A unique blend of analysis and research that is likely to become a classic work of scholarship on Houston.



A veteran sociologist maps nearly four decades of changes in an urban “bellwether of change.”

“Houston is America on demographic fast-forward,” Klineberg argues in a trailblazing study that draws on 38 years of annual surveys of residents’ views by the Kinder Institute for Urban Research at Rice University, of which the author is the founding director. His strongest evidence includes the “entropy index,” or “how close a given population comes to having equal fourths of Asians, blacks, Hispanics, and Anglos.” As the author notes, “by that measure, the Houston region is virtually tied with the New York metro for the diversity crown.” Yet as the city has predicted and reflected the American shift toward a more multiethnic society, it embodies the nation’s paradoxes. An anti-government, pro-business city, Houston elected the first openly lesbian mayor of a major American city, Annise Parker, in 2009, but voted against guaranteeing equal rights for the LGBTQ community in 2015. The city remains “profoundly segregated,” marked by growing income and educational inequalities. Underlying such realities are region-specific variations on national concerns such as crime, pollution, immigration, traffic congestion, and climate and economic uncertainties. Built on a swampy, bayou-laced, Gulf Coast floodplain, the city is vulnerable to devastating storms like Hurricane Harvey in 2017, and it has an industrial base in petrochemicals, raising “the question of how much longer oil and gas can sustain the Houston economy” as people turn to alternate energy sources. Although perhaps too optimistic in his conclusion that Houstonians can help to build “a truly successful universal city and nation, the first of its kind in human history,” Klineberg supports his case with a wealth of survey research, interviews with experts, and user-friendly graphs, all of which make this book invaluable for anyone seeking a deep understanding of an underappreciated city.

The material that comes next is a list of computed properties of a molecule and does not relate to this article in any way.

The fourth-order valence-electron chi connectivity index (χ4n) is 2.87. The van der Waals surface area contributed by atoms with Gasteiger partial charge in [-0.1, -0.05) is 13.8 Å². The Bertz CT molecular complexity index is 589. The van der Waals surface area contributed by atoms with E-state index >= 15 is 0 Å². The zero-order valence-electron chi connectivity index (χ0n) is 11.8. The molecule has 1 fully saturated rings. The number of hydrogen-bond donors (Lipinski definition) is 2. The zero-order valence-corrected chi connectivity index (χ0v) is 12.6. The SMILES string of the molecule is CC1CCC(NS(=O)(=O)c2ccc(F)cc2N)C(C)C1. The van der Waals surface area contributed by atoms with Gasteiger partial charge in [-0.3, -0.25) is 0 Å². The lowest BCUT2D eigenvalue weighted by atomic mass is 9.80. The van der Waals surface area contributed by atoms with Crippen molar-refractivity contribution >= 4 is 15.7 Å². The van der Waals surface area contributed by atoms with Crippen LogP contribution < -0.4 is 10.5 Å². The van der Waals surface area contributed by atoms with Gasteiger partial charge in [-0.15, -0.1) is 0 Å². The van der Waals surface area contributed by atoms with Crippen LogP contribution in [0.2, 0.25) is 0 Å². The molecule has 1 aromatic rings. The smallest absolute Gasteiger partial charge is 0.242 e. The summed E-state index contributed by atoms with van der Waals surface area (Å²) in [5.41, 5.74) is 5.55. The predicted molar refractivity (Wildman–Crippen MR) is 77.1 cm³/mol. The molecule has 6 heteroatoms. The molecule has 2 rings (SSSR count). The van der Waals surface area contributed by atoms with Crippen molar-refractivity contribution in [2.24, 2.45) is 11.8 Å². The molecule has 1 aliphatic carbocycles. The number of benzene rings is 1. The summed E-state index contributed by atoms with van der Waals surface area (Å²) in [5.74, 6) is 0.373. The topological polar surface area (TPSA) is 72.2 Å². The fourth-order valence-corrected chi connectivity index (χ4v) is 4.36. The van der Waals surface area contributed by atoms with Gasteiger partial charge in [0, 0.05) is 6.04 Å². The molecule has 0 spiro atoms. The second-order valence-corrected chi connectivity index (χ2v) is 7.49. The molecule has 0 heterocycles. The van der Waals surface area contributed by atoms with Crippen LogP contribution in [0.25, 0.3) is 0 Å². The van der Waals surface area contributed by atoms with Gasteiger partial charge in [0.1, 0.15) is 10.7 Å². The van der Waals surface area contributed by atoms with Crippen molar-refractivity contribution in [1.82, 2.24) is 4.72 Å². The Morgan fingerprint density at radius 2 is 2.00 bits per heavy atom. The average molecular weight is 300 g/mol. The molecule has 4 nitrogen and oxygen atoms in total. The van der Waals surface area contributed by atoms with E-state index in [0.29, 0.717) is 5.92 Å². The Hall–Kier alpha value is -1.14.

A unique blend of analysis and research that is likely to become a classic work of scholarship on Houston.

Pub Date: June 2, 2020

ISBN: 978-1-5011-7791-0

Page Count: 336

Publisher: Avid Reader Press

Review Posted Online: April 5, 2020

Kirkus Reviews Issue: May 1, 2020

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Occasionally wonky but overall a good case for how the dismal science can make the world less—well, dismal.


“Quality of life means more than just consumption”: Two MIT economists urge that a smarter, more politically aware economics be brought to bear on social issues.